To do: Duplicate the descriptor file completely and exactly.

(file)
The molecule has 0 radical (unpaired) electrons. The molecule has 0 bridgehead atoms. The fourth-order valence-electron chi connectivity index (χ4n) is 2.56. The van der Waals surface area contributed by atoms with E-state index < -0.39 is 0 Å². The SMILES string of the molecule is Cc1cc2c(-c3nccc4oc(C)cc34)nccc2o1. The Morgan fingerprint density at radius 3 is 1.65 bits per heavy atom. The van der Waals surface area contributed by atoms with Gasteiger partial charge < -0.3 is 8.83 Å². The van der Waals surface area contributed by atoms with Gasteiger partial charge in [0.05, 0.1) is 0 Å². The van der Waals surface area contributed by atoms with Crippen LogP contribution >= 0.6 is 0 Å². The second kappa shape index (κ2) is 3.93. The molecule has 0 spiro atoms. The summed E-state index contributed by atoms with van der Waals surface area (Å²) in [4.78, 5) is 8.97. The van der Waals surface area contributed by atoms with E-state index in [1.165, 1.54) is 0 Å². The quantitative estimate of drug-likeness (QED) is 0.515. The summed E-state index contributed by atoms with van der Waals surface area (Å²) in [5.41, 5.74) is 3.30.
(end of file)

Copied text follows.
The molecule has 0 radical (unpaired) electrons. The molecule has 0 bridgehead atoms. The fourth-order valence-electron chi connectivity index (χ4n) is 2.56. The van der Waals surface area contributed by atoms with E-state index < -0.39 is 0 Å². The SMILES string of the molecule is Cc1cc2c(-c3nccc4oc(C)cc34)nccc2o1. The Morgan fingerprint density at radius 3 is 1.65 bits per heavy atom. The van der Waals surface area contributed by atoms with Gasteiger partial charge < -0.3 is 8.83 Å². The van der Waals surface area contributed by atoms with Gasteiger partial charge in [0.05, 0.1) is 0 Å². The van der Waals surface area contributed by atoms with Crippen LogP contribution >= 0.6 is 0 Å². The second kappa shape index (κ2) is 3.93. The molecule has 0 spiro atoms. The summed E-state index contributed by atoms with van der Waals surface area (Å²) in [4.78, 5) is 8.97. The van der Waals surface area contributed by atoms with E-state index in [1.165, 1.54) is 0 Å². The quantitative estimate of drug-likeness (QED) is 0.515. The summed E-state index contributed by atoms with van der Waals surface area (Å²) in [5.41, 5.74) is 3.30.